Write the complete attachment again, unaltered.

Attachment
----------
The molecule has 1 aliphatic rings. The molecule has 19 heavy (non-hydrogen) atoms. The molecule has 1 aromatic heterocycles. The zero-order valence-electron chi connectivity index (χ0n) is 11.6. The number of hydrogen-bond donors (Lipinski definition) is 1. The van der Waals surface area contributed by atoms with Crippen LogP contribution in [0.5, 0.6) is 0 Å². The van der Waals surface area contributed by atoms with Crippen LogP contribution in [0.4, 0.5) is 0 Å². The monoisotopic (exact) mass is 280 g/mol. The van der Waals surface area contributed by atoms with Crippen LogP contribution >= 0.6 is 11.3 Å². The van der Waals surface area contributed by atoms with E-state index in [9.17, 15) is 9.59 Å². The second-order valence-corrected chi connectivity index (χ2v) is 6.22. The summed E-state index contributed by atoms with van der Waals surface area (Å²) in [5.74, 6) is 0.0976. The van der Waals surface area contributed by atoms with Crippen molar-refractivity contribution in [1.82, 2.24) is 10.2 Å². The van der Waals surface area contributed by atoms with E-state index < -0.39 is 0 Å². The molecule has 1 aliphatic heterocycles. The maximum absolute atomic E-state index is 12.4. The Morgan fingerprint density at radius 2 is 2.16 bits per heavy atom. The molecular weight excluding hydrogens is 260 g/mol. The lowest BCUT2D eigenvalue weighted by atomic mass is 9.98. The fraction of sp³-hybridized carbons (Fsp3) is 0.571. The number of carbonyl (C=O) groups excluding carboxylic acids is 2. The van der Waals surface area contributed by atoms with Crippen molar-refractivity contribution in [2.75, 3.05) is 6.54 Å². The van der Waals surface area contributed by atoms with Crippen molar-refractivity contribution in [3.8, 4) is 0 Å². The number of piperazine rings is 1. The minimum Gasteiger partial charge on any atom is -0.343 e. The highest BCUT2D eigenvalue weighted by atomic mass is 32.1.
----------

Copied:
The molecule has 1 aliphatic rings. The molecule has 19 heavy (non-hydrogen) atoms. The molecule has 1 aromatic heterocycles. The zero-order valence-electron chi connectivity index (χ0n) is 11.6. The number of hydrogen-bond donors (Lipinski definition) is 1. The van der Waals surface area contributed by atoms with Crippen LogP contribution in [0.5, 0.6) is 0 Å². The van der Waals surface area contributed by atoms with Crippen LogP contribution in [0.4, 0.5) is 0 Å². The monoisotopic (exact) mass is 280 g/mol. The van der Waals surface area contributed by atoms with Crippen LogP contribution >= 0.6 is 11.3 Å². The van der Waals surface area contributed by atoms with E-state index in [9.17, 15) is 9.59 Å². The second-order valence-corrected chi connectivity index (χ2v) is 6.22. The summed E-state index contributed by atoms with van der Waals surface area (Å²) in [5.74, 6) is 0.0976. The van der Waals surface area contributed by atoms with Crippen molar-refractivity contribution in [1.82, 2.24) is 10.2 Å². The van der Waals surface area contributed by atoms with E-state index < -0.39 is 0 Å². The molecule has 1 aliphatic heterocycles. The maximum absolute atomic E-state index is 12.4. The Morgan fingerprint density at radius 2 is 2.16 bits per heavy atom. The molecular weight excluding hydrogens is 260 g/mol. The lowest BCUT2D eigenvalue weighted by atomic mass is 9.98. The fraction of sp³-hybridized carbons (Fsp3) is 0.571. The number of carbonyl (C=O) groups excluding carboxylic acids is 2. The van der Waals surface area contributed by atoms with Crippen molar-refractivity contribution in [2.75, 3.05) is 6.54 Å². The van der Waals surface area contributed by atoms with Crippen molar-refractivity contribution in [3.8, 4) is 0 Å². The number of piperazine rings is 1. The minimum Gasteiger partial charge on any atom is -0.343 e. The highest BCUT2D eigenvalue weighted by atomic mass is 32.1.